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Neurological Prognostication After Cardiac Arrest in the Era of Target Temperature Management

  • Maximiliano A. HawkesEmail author
  • Alejandro A. Rabinstein
Neurology of Systemic Diseases (J Biller, Section Editor)
Part of the following topical collections:
  1. Topical Collection on Neurology of Systemic Disease

Abstract

Purpose of Review

The purpose of this study is to provide an updated review on neurological prognostication in comatose patients after cardiac arrest in light of current targeted temperature management (TTM) strategies.

Recent Findings

With improved pre-hospital and hospital care, death due to cardiac arrest is decreasing. Yet, most survivors have poor neurological outcomes. While TTM has demonstrated to improve neurological outcomes, it may cloud our prognostic accuracy. A multimodal approach is currently used to diminish prognostic uncertainty.

Summary

The neurological examination remains the mainstay for prognosis after cardiac arrest. The combination electroencephalogram, somatosensory evoked potentials, and neuron-specific enolase improve prognostic accuracy, mostly in patients who underwent TTM. Quantitative analysis of pupillary reaction and EEG background variability, neuroimaging (CT perfusion and DWI-MRI), and middle/long-latency evoked potentials are promising methods that may further improve the precision of outcome prognostication.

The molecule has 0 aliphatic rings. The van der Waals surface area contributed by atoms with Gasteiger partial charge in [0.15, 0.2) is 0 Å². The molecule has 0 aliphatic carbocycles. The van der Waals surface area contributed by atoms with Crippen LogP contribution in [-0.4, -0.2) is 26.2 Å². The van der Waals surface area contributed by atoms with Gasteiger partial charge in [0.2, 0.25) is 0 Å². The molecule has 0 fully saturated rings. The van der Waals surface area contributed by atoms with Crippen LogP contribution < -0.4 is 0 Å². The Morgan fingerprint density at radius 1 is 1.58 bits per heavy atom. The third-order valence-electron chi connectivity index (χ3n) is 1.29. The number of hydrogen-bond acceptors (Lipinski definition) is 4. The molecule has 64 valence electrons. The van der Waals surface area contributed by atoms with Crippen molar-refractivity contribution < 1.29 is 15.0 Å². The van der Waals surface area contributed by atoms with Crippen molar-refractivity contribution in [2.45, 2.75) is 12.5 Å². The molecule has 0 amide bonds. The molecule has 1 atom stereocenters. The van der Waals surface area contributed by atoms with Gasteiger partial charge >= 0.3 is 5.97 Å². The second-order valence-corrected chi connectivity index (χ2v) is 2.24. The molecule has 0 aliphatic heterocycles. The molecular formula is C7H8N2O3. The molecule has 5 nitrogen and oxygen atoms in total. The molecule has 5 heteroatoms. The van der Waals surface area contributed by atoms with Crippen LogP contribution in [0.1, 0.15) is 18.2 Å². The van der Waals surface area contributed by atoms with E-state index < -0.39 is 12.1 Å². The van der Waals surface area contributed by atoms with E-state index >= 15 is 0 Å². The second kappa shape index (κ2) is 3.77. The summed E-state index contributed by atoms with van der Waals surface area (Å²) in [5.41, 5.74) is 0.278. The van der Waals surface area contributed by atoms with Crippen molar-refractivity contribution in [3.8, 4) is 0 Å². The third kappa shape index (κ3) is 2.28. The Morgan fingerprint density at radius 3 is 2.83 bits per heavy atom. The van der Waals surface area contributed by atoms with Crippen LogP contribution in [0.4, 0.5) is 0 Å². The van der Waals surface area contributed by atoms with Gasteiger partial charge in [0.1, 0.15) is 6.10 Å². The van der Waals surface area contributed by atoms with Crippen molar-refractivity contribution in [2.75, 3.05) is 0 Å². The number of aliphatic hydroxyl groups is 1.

Keywords

Cardiac arrest Target temperature management Prognosis 

Notes

Compliance with Ethical Standards

Conflict of Interest

Maximiliano Hawkes and Alejandro Rabinstein each declare no potential conflicts of interest.

Human and Animal Rights and Informed Consent

This article does not contain any studies with human or animal subjects performed by any of the authors.

References

Papers of particular interest, published recently, have been highlighted as: • Of importance •• Of major importance

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Copyright information

© Springer Science+Business Media, LLC, part of Springer Nature 2019

Authors and Affiliations

  • Maximiliano A. Hawkes
    • 1
    Email author
  • Alejandro A. Rabinstein
    • 2
  1. 1.Departments of Neurology and Internal MedicineFLENICiudad de Buenos AiresArgentina
  2. 2.Department of NeurologyMayo ClinicRochesterUSA

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